An interesting topic for future research will be to study UCP1 in more distantly related species to date more precisely the disruption of this gene in the pig lineage. It will be of considerable interest to investigate if the loss of gene expression closely correlates with changes in behavior and litter size among species. Our study does not resolve whether the disruption of UCP1 was the primary event leading to the loss of BAT or whether it was a secondary event. This question could possibly be resolved by a comparative study of different Suidae species, but it cannot be answered by analyzing sequence data from one species only, because of the poor precision in dating mutation events that happened 20 million years ago. Another important question is whether the loss of UCP1 and BAT is associated with other genetic changes during the evolution of the pig lineage. For instance, it is possible that the disruption of UCP1 has led to an upregulation of UCP2 expression, as observed in the UCP1 knockout mice .
Materials and Methods
Animals and BAC resources.
We used genomic DNA representing several different breeds of domestic pigs and samples from European wild boar, wart hog (P. africanus), Bornean bearded pig (S. barbatus), and red river hog (P. porcus). The pig BAC PigE-117H8 DNA  was also used, because its end sequences showed homology to sequences flanking UCP1 in the human genome (http://www.sanger.ac.uk/cgi-bin/Projects/S_scrofa/WebFPCreport.cgi?mode=wfcreport&name=PigE-117H8).
All primers used for PCR and sequence analysis are listed in Table S1. PCR products were excised from agarose gels and purified using an E.Z.N.A. Gel Extraction Kit (Omega Bio-tek, Doraville, Georgia, United States).
Forward and reverse primers were located in exon 2 and 6 (primer pair UCP1_A). PCR was performed using Expand Long Template PCR system Mix1 (Roche Diagnostics GmbH, Mannheim, Germany) with the following modifications: 400 μM dNTP, 0.16 M betain, and a final volume of 25 μl. The PCR was run using 1–2 μg of genomic DNA and BAC PigE-117H8 DNA.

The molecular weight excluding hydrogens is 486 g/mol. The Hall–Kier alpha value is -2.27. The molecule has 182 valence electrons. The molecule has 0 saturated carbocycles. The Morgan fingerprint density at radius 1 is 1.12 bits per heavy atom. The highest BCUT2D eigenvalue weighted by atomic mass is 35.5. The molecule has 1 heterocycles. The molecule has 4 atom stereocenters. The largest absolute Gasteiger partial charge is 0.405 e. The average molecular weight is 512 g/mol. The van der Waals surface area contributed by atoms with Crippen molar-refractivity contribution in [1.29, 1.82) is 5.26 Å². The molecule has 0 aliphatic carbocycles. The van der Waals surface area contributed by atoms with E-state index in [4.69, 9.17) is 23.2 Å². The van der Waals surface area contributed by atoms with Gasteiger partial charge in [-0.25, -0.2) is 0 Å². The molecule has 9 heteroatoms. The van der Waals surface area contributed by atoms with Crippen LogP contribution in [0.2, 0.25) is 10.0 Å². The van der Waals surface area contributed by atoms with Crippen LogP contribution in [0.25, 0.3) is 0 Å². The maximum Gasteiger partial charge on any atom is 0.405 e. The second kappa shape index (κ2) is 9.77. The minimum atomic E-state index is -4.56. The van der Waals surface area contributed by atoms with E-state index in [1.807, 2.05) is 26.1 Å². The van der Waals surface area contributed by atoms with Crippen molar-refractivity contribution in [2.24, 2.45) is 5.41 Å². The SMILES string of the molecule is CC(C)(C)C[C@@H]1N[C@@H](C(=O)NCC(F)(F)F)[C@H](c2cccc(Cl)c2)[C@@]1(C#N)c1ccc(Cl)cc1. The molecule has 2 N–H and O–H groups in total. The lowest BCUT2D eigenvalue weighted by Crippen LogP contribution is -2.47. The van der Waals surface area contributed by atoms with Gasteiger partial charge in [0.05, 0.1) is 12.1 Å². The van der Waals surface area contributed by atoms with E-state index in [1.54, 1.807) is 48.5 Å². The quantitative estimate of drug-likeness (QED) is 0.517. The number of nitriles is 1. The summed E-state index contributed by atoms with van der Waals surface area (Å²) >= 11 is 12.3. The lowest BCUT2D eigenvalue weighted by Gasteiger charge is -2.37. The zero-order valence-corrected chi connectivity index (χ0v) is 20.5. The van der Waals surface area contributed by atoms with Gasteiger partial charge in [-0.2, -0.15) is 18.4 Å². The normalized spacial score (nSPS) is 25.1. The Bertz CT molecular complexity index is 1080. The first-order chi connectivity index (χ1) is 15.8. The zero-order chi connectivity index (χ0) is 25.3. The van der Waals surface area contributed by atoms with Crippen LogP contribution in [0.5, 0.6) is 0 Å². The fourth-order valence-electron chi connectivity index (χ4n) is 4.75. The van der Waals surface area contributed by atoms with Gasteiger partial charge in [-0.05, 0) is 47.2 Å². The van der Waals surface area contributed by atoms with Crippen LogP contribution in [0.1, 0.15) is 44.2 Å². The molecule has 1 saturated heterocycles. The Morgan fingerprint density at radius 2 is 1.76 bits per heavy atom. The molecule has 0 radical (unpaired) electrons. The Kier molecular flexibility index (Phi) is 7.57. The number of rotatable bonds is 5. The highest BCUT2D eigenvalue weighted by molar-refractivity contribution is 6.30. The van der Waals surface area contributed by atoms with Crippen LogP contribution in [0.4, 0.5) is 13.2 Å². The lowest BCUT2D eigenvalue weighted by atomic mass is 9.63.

The GenomeWalker universal kit (BD Biosciences, Palo Alto, California, United States) was used to make libraries of Large White pig genomic DNA and BAC PigE-117H8 DNA. PCR was performed using either Expand Long Template PCR system (Roche Diagnostics GmbH) or the AmpliTaq Gold DNA polymerase (Applied Biosystems, Foster City, California, United States).
UCP1 exon 1.
The pig trace sequence 848676595 was used to design a forward primer for amplification of the entire exon 1 of UCP1. The consensus sequence from the long-range PCR together with the sequences from GenomeWalker were used to design the reverse primer (UCP1_B).
UCP1 amplicon spanning Gap2.
A PCR amplicon of about 200 base pairs spanning Gap2 was amplified with the Gap2 primers (Table S1). This amplicon included intron 2 and 5 sequences, showing significant similarity to the corresponding human sequences to ensure that the amplicon spanned the deletion breakpoint.
Purified PCR products were sequenced using the forward and reverse PCR primers plus four additional primers for the long-range PCR product: UCP1seq forward and reverse and UCP1seq2 forward and reverse. Sequencing products were generated using the DYEnamic ET dye terminator kit (Amersham Biosciences, Uppsala, Sweden) and separated on a MegaBACE 1000 capillary instrument (Amersham Biosciences). Sequences were aligned using Sequencher 3.1.1 software (Gene Codes, Ann Arbor, Michigan, United States). Some PCR products were cloned into a pCR 2.1-TOPO vector (Invitrogen, Paisley, United Kingdom) to facilitate sequencing.
UCP1 sequences were aligned using the dotpath program (http://liv.bmc.uu.se:16080/cgi-bin/emboss/dotpath) (Gary Williams, MRC Rosalind Franklin Centre for Genomics Research, Cambridge, United Kingdom) in EMBOSS explorer . All pairwise alignments of pig, human, and cattle sequences were made. UCP1 exons 1, 2, and 6 from humans, mice, cattle, and pigs were aligned using MEGA 2.1  and used to estimate dN and dS. The time since the disruption of the porcine UCP1 gene was calculated as follows: [(t/60) × (dS(B−S)/2)] + [(2 − t/60) × (dN(B−H)/2 × 60/94)] = dN(B−S). The symbols have the following meanings: t is the number of years for which UCP1 has evolved as a pseudogene in the pig lineage; 60 million years is the estimated time since divergence of pig and cattle . dS(B−S) is the estimate of dS between cattle (Bos taurus) and pigs (S. scrofa). We assumed that synonymous substitutions have accumulated at the same rate in the cattle and pig lineage. dN(B−H) is the estimate of dN between cattle (B. taurus) and humans (Homo sapiens); 94 million years is the estimated time since divergence of cattle and human . Thus, the expression dN(B−H)/2 × 60/94 estimates the proportion of nonsynonymous substitutions that have accumulated in the cattle lineage subsequent to the split from the pig lineage 60 million years ago. We assumed that before UCP1 was disrupted in the pig lineage, it accumulated nonsynonymous substitutions at the same rate as in the cattle lineage. dN(B−S) is the estimate of dN between cattle and pigs.